The last thing that Mark Heckenberg needs to hear from his superiors at work is that the case that he has spent years building is to be shut down. When said case could potentially find almost 40 missing women who had no reason to disappear, he is even more unwilling to just let this lie. So he ventures out on his own, soon attracting the attention of Lauren Wraxford, the ex-army sister of one of the missing women, who forces herself into his investigation. Unfortunately, his investigations also attract the attention of the dangerous group responsible for these disappearances.
Right, so I have some mixed feelings about this. On the surface, Stalkers is a very competent thriller. It has a tense premise, with some very intimidating villains and the tension is kept high throughout. I guess the thing that kind of bothers me about Stalkers is the way that the subject matter is handled. You find out pretty quickly that the women abducted by the main villains are targeted to be raped and murdered, after being picked out by a rich man close to them. Considering how sensitive a subject rape is, and how often it involves specifically female victims, it has a weirdly "she had it coming" vibe at times. While the rapists involved are rightfully depicted as the scum that they are, the victim that the narrative follows at first has a line of thought that is distinctly male. She's going through her daily routine and thinking to herself how fortunate she is that she can rely on her looks to put her above women who are just as qualified as she is. Speaking from my experience, that does not sound believable. Women don't really think in that way, and honestly, if a woman is attractive enough to garner sexual attentions from their boss or coworkers, that shit is often entirely unwelcome. For the victim to be portrayed even slightly okay with her male coworkers leering at her invites the reader to think that she unwittingly encouraged her attacker. That will never be an acceptable attitude for me. So while Stalkers does get a lot right, I can't wholeheartedly recommend it, because it introduces an element of grey into rape, which should be as black and white as it gets.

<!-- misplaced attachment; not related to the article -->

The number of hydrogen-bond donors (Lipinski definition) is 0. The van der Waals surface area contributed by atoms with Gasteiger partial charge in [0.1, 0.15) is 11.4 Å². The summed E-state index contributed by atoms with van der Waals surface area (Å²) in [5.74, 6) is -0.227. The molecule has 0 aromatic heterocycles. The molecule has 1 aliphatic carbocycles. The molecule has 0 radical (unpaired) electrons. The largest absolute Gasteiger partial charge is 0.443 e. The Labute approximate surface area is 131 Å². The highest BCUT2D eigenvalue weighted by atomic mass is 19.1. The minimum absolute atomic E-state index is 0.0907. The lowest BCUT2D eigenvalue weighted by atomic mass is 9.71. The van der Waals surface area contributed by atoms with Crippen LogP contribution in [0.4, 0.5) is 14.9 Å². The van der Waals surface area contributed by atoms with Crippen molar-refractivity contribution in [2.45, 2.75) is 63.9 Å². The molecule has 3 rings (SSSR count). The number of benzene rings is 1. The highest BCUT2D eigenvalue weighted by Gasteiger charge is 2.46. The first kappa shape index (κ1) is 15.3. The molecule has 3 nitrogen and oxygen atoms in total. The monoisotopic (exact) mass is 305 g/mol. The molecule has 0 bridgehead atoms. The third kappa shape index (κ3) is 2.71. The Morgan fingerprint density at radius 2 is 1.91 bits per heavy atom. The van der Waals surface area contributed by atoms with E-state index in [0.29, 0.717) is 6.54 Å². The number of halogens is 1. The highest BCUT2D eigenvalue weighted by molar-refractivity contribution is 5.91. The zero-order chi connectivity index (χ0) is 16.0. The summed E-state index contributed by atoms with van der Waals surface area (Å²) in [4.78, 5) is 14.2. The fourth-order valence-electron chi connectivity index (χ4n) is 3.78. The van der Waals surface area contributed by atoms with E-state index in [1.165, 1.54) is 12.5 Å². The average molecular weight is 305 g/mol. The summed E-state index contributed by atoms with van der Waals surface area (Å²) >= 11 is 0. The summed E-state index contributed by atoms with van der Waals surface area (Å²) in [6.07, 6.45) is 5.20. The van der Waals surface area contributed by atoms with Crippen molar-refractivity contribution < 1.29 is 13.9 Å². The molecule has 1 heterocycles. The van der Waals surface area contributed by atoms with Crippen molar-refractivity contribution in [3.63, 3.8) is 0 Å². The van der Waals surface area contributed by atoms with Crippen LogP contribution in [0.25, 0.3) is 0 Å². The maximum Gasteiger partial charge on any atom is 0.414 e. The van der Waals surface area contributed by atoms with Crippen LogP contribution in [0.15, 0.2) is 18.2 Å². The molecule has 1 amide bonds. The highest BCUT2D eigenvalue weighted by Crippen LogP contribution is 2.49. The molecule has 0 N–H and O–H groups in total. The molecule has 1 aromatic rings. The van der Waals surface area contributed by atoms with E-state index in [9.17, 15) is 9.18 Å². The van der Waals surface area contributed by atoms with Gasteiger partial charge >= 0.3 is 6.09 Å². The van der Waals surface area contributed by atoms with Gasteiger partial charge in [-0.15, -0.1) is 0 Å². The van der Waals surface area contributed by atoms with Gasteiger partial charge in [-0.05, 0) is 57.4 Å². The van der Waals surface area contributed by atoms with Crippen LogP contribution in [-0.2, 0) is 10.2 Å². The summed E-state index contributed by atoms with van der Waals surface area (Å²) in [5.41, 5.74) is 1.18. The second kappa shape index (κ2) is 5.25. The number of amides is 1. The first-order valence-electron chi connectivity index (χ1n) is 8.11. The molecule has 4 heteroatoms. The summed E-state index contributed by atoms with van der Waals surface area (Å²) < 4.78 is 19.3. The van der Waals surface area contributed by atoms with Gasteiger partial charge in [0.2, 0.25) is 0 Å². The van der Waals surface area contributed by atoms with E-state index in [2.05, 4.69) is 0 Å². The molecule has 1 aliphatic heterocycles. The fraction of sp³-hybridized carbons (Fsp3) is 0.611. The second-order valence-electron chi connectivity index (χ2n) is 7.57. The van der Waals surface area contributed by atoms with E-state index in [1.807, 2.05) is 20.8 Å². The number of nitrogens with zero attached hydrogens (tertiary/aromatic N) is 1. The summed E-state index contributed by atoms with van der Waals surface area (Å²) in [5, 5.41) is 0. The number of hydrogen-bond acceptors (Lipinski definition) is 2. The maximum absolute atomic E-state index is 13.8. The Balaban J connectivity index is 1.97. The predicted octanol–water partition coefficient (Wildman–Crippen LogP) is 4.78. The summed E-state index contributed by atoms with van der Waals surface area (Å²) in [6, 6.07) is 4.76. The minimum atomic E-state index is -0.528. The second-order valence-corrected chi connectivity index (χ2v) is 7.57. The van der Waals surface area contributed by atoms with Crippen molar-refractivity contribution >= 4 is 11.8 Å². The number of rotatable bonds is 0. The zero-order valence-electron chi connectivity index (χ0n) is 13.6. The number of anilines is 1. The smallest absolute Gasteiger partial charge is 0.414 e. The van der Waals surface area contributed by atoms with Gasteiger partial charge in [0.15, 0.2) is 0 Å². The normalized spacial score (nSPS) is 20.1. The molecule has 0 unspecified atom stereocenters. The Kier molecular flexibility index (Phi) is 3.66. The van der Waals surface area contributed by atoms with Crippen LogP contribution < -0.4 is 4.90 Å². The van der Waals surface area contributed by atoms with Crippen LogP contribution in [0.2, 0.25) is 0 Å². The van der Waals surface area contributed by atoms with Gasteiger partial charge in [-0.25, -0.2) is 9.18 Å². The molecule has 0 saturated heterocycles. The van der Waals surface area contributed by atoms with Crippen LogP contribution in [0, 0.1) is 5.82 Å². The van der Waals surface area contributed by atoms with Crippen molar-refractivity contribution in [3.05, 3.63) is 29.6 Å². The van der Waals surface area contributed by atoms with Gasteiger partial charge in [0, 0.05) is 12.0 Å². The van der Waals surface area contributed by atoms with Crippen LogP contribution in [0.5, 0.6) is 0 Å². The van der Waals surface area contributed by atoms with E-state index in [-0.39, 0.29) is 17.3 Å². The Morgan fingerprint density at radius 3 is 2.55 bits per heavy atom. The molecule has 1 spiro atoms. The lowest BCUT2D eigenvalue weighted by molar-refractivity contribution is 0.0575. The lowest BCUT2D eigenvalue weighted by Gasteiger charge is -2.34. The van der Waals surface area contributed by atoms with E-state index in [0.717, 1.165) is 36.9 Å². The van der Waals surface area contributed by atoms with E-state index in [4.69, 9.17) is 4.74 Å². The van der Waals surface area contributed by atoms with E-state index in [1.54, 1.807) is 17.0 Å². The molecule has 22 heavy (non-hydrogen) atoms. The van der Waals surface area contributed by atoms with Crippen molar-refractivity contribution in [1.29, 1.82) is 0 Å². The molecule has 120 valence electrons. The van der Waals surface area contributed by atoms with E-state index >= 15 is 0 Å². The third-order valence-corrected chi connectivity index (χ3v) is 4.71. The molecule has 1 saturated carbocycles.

While technically a good thriller, it portrays the victim as "encouraging" her attacker, and for me that just isn't acceptable. Maybe you might be able to overlook that, but it just leaves a bitter taste in my mouth that ruins what would have been an otherwise tense thriller. 2.5/5

Next review: Wild Magic by Tamora Pierce

Signing off,